Srinagar: England ace spinner Adil Rashid has said that he will not be part of India white series for England in order to make the Hajj pilgrimage to Mecca.
Rashid has been granted leave by the ECB and will fly to the Middle East on Saturday and is expected to return in mid-July and will take part in the series against South Africa.
“I’ve been wanting to do it for a little while but I’ve found it pretty difficult with the timings,” Rashid said this while speaking to ESPNcricinfo.
“This year, I felt as though it was something that I had to do, and something I wanted to do as well. I spoke to the ECB and to Yorkshire about it and they were very understanding and encouraging, like: ‘yep, you do what you’ve got to do and then come back when you can’. Me and the missus are going and I’ll be there for a couple of weeks”.
“It’s a massive moment: each faith has got their own different thing but for Islam and being a Muslim, this is one of the biggest ones. It’s a big thing for my faith and for myself. I knew that I needed to do it while I’m young and strong and healthy. This is something that I really committed to myself that I would do.”
Rashid expects to miss all six limited-overs against India from July 7 to 17 but said the fixture list was not a major consideration in his decision.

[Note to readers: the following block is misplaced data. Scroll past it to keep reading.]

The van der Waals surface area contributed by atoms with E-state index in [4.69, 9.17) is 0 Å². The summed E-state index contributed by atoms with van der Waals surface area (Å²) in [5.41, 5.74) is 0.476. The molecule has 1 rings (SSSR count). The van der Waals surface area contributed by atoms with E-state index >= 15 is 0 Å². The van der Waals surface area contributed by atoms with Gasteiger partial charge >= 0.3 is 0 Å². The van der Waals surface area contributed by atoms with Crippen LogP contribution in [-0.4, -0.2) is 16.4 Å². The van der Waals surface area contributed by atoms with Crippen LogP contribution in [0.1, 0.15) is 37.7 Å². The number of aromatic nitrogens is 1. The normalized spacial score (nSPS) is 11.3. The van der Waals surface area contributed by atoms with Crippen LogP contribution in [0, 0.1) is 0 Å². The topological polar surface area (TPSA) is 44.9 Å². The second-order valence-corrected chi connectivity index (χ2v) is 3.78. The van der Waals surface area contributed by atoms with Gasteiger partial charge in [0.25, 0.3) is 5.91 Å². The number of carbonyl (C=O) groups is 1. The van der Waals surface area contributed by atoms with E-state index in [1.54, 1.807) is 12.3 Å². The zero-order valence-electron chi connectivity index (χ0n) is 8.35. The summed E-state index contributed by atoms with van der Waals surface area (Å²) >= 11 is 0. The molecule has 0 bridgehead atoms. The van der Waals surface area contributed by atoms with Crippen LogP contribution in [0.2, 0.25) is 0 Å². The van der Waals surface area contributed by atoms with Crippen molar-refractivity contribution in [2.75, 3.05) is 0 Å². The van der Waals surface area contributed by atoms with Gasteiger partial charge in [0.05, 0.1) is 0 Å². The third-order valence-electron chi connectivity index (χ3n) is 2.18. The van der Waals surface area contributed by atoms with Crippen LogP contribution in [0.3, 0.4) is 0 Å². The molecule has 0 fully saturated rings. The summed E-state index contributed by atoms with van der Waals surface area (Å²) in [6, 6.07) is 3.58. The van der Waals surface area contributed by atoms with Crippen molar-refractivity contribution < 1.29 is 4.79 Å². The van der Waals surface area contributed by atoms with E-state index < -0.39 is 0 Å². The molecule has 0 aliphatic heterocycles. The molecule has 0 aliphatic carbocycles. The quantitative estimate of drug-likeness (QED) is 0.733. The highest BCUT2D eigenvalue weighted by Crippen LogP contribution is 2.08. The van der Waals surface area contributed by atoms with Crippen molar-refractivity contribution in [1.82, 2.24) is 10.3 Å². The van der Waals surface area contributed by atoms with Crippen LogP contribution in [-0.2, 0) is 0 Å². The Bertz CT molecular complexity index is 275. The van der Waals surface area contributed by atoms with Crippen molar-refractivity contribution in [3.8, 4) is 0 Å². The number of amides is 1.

“It wasn’t like, right, I’m playing against India – I’d better not go,” he said. “That didn’t really cross my mind. It was purely: right, I’m going – the decision was irrelevant to cricket, in that sense.
“All I had to do was speak to Yorkshire and England and get their go-ahead. That was very easy and they were very understanding. To have that backing from your county and from your country, it feels like a big boost.”
Adil Rashid lauded skipper Eoin Morgan for creating a supportive environment in the dressing room for him and the other Muslim teammates.
“Everyone in the dressing room respects our faith massively, and they’ve got a good understanding of it now with myself and Moeen around,” he said.
“It’s very easy for us to be who we are in the dressing room, on and off the pitch, around the boys because they’re so understanding. A lot of credit goes to England for making that environment very easy – not just for myself and Mo, but for other people.